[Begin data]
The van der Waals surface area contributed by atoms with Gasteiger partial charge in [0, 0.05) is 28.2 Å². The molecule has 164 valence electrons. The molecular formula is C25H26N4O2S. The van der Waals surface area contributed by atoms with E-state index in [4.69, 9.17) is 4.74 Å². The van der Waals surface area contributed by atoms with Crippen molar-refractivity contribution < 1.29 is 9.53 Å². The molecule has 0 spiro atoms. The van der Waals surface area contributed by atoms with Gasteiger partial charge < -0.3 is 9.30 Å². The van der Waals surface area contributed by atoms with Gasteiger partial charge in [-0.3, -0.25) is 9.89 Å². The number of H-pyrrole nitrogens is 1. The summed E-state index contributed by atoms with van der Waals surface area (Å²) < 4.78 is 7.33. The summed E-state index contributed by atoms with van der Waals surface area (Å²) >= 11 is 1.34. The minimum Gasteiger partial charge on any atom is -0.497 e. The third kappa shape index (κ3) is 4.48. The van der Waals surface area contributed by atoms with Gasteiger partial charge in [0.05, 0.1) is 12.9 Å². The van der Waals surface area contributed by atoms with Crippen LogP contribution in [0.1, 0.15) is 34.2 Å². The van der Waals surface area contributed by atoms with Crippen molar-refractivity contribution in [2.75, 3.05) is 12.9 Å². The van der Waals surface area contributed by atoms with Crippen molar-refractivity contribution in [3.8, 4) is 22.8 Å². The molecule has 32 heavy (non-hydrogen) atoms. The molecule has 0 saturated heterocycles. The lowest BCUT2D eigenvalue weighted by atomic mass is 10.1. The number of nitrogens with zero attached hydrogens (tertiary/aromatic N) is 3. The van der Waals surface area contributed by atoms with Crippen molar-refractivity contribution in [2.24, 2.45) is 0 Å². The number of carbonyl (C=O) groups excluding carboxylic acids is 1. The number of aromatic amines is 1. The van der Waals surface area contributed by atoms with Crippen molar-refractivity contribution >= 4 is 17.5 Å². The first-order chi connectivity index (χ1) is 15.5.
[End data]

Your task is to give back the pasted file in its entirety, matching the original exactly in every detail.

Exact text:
The van der Waals surface area contributed by atoms with Gasteiger partial charge in [0, 0.05) is 28.2 Å². The molecule has 164 valence electrons. The molecular formula is C25H26N4O2S. The van der Waals surface area contributed by atoms with E-state index in [4.69, 9.17) is 4.74 Å². The van der Waals surface area contributed by atoms with Crippen molar-refractivity contribution < 1.29 is 9.53 Å². The molecule has 0 spiro atoms. The van der Waals surface area contributed by atoms with Gasteiger partial charge < -0.3 is 9.30 Å². The van der Waals surface area contributed by atoms with Gasteiger partial charge in [-0.3, -0.25) is 9.89 Å². The number of H-pyrrole nitrogens is 1. The summed E-state index contributed by atoms with van der Waals surface area (Å²) < 4.78 is 7.33. The summed E-state index contributed by atoms with van der Waals surface area (Å²) >= 11 is 1.34. The minimum Gasteiger partial charge on any atom is -0.497 e. The third kappa shape index (κ3) is 4.48. The van der Waals surface area contributed by atoms with Gasteiger partial charge in [0.05, 0.1) is 12.9 Å². The van der Waals surface area contributed by atoms with Crippen LogP contribution in [0.1, 0.15) is 34.2 Å². The van der Waals surface area contributed by atoms with Crippen molar-refractivity contribution in [2.75, 3.05) is 12.9 Å². The van der Waals surface area contributed by atoms with Crippen molar-refractivity contribution in [3.8, 4) is 22.8 Å². The molecule has 32 heavy (non-hydrogen) atoms. The molecule has 0 saturated heterocycles. The lowest BCUT2D eigenvalue weighted by atomic mass is 10.1. The number of nitrogens with zero attached hydrogens (tertiary/aromatic N) is 3. The van der Waals surface area contributed by atoms with Crippen molar-refractivity contribution in [2.24, 2.45) is 0 Å². The number of carbonyl (C=O) groups excluding carboxylic acids is 1. The number of aromatic amines is 1. The van der Waals surface area contributed by atoms with Crippen molar-refractivity contribution >= 4 is 17.5 Å². The first-order chi connectivity index (χ1) is 15.5.